After our breakfast in La Spezia, we took the train to the next village in Cinque Terre, Manarola. It was smaller than Riomaggiore, and had a small place to swim. The three of use walked around the village and saw where a landslide had wiped out a section of the hiking trail to Corniglia.
This leather cuff was designed for walkers. We are a family of walkers and some of us are also very competitive. To compare our progress, we wear an old school pedometer and proudly profess our daily count. Even as I write this in my pajamas, I’m wearing my pedomenter to capture every last step. How is this relevant? Well, with all the walking we do, carrying around a purse or backpack becomes tiresome. This leather cuff is the solution. It fits a folded bill, a subway token, and one key in the secret pocket. I’ve even hidden a tampon in there.
If you have wrists that tend to be on the smaller or larger side, adjust size of leather rectangle (the 22cm side) up or down by approximately a centimetre.
Ryan, Sami, and I made our way to Cinque Terre after having lunch in Monte Carlo. We caught a train from Monte Carlo, switched at Ventimiglia, and then continued to one of the Genoa stations. Our late night walk to our B&B was just 10 minutes long and we got there just before the check-in cutoff. The pleasant elderly proprietors showed us around and thankfully Sami speaks Spanish because the couple were probably Argentinian and only spoke Italian and Spanish (the B&B was called Albergo Argentina). We just stayed there for one night before we continued to La Spezia, which would be our jumping off point for visiting Cinque Terre.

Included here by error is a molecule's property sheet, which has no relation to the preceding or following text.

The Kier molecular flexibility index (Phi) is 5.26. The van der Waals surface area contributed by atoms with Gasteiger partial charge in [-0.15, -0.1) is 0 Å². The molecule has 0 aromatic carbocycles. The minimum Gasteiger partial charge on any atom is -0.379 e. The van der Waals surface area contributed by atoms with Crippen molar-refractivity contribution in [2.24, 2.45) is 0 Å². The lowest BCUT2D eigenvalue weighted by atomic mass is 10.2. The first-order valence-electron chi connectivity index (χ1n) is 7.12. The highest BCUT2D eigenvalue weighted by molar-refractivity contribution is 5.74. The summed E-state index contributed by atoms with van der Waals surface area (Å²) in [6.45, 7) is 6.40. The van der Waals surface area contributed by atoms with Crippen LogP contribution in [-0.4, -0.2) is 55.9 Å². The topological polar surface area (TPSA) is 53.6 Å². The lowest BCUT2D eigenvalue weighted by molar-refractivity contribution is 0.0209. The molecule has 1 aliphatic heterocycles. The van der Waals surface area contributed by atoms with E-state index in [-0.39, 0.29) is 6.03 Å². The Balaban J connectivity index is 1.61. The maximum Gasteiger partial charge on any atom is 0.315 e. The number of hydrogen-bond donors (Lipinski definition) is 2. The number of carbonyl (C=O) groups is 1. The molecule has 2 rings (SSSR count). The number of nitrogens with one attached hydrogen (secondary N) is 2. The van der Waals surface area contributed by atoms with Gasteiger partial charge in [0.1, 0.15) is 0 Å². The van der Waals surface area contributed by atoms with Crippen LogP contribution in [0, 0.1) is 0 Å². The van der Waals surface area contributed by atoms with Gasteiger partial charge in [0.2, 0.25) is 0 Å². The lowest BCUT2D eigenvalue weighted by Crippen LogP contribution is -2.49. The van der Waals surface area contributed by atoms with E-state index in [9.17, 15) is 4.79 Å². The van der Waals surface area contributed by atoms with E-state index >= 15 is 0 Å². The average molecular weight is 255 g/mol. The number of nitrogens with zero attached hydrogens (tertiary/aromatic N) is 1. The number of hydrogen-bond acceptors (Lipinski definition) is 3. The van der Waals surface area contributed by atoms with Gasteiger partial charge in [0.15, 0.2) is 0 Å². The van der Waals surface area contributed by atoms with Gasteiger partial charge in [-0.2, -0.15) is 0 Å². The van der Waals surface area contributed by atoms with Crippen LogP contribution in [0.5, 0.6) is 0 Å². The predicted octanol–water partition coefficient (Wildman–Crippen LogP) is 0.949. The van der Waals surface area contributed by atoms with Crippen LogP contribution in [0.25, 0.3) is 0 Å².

Once in La Spezia, we dropped off our stuff in our B&B. Ryan and I stayed in the Blue Room, as it said on our key, and it was easy to see why: we had two blue chairs, a blue desk, a blue wardrobe, a blue easy chair, a blue coverlet, and blue curtains. And thankfully a quiet A/C! After dropping off our stuff, we took the train to the first of the villages in Cinque Terre: Riomaggiore.
I made this Black Forest Trifle for our family’s Christmas Eve dessert. A few years ago I made another trifle, but our mom said it wasn’t boozy enough. So this time, I used a LOT of rum! This recipe needs a round of day-old chocolate cake, either one from a mix, a one-bowl chocolate cake, or a six-minute chocolate cake. Day-old cake is best, as it is a bit dried out and will then absorb more rum!
Tomiko passed her CPA exam, so the whole family went to the nearby Bar Begonia to celebrate. Bar Begonia is a Parisian cocktail bar by Anthony Rose, a restaurateur who has several restaurants along Dupont St (as well as other neighbourhoods) in Toronto. The building is a weird, almost ziggurat shape that has been empty for almost 20 years, and we were excited to hear that Anthony Rose would be taking it over and expanding his restaurant empire. We would love to return in the summer to take advantage of the backyard boules court while sipping summer cocktails.
Our group of seven arrived at 4pm, so it was still light out and we could still have the evening to ourselves if we wanted. At this time, they were still serving the brunch menu and the dinner menu didn’t start til 5pm, but we didn’t care. The appetizer menu was full of classic French fare but executed with a twist. We skipped the dinner menu and mostly shared a medley of appetizers.